Intimate photos of rare Siberian tigers in the remote Russian far east have been released by the Land of the Leopard national park.
The tiger family are seen play-fighting, at one point seemingly posing for the camera.
There are estimated to be about 22 adult Siberian tigers and seven cubs in the park, which spans 260,000 hectares.
Poachers at one point hunted the species close to extinction but their numbers are now recovering.
The Land of the Leopard (in Russian) says the pictures, filmed by a ground-level automatic camera, are the first time the family life of the animals has been so vividly recorded.
The cameras were set up by rangers in the park to monitor the tigers and equally endangered leopards, The Siberian Times reported.
The video and still footage captures cubs rolling around in woodland, at one point being disciplined by their mother.
She has been seen before, and is known as T7F to scientists monitoring the Siberian tiger population.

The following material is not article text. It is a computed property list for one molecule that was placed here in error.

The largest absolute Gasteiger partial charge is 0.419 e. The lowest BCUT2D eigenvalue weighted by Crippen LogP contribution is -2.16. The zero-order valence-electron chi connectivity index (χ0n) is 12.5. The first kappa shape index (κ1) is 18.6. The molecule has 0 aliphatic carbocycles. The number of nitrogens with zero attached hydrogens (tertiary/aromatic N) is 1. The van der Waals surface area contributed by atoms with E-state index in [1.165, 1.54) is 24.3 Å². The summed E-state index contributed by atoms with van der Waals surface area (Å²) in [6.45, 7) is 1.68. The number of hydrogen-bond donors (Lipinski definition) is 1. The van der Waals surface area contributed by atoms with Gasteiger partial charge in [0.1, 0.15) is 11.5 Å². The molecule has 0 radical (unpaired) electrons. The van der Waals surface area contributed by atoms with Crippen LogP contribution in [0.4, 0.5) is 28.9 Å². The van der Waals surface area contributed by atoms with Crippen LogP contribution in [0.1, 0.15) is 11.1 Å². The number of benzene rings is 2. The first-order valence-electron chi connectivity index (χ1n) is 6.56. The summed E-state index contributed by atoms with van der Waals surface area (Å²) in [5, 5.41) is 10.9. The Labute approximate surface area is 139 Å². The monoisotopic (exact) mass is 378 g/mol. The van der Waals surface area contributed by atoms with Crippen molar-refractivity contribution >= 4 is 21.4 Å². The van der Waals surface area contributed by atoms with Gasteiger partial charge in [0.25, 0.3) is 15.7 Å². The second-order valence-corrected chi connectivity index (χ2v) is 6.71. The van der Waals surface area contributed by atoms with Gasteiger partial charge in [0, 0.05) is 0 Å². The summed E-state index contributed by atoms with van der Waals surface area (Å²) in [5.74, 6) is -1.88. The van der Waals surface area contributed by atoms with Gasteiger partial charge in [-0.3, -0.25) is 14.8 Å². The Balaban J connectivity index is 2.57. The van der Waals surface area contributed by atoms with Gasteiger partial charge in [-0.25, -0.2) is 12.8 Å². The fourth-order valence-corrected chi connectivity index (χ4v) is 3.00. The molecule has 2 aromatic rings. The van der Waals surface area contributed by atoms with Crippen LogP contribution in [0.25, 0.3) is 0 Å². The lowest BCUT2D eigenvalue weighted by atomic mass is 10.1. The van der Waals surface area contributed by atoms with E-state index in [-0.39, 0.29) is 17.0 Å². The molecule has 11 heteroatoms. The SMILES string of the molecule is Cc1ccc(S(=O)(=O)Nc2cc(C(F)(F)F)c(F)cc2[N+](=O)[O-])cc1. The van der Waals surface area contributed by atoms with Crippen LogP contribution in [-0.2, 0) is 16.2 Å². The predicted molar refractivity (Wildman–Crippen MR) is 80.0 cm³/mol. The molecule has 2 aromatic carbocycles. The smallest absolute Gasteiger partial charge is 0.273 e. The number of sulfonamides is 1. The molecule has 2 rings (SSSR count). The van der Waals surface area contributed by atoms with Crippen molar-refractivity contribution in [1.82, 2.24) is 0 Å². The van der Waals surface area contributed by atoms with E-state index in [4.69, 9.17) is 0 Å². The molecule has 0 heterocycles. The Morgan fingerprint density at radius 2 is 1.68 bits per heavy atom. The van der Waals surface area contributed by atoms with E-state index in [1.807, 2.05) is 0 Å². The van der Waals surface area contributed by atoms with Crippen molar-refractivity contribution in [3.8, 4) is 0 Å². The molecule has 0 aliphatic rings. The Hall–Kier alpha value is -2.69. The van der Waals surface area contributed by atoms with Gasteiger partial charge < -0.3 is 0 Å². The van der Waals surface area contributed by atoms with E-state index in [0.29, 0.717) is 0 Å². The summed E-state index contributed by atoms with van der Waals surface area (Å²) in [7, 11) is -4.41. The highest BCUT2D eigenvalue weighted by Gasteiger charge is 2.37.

She was filmed in 2014 with three cubs, two of which are now believed to have grown up and moved from Siberia into neighbouring China.
In another image one of the cubs is seen approaching the camera trap and barging into it – causing the memory card to fall out and bringing an end to the picture show.
The Land of the Leopard national park is in the south-western part of Russia’s far eastern Primorsky Krai Province
The Siberian tiger
- Also know as the Amur tiger, its natural habitat is in Russia, where a weak economy continues to put them in danger
- Although hunting them is strictly forbidden in Russia, poorly equipped and underpaid wildlife rangers are struggling to stop poachers
- Their population declined to only 20 to 30 animals in the 1930s when the species was on the verge of extinction
- Today, there are estimated to be about 600 Siberian tigers in the wilds of Siberia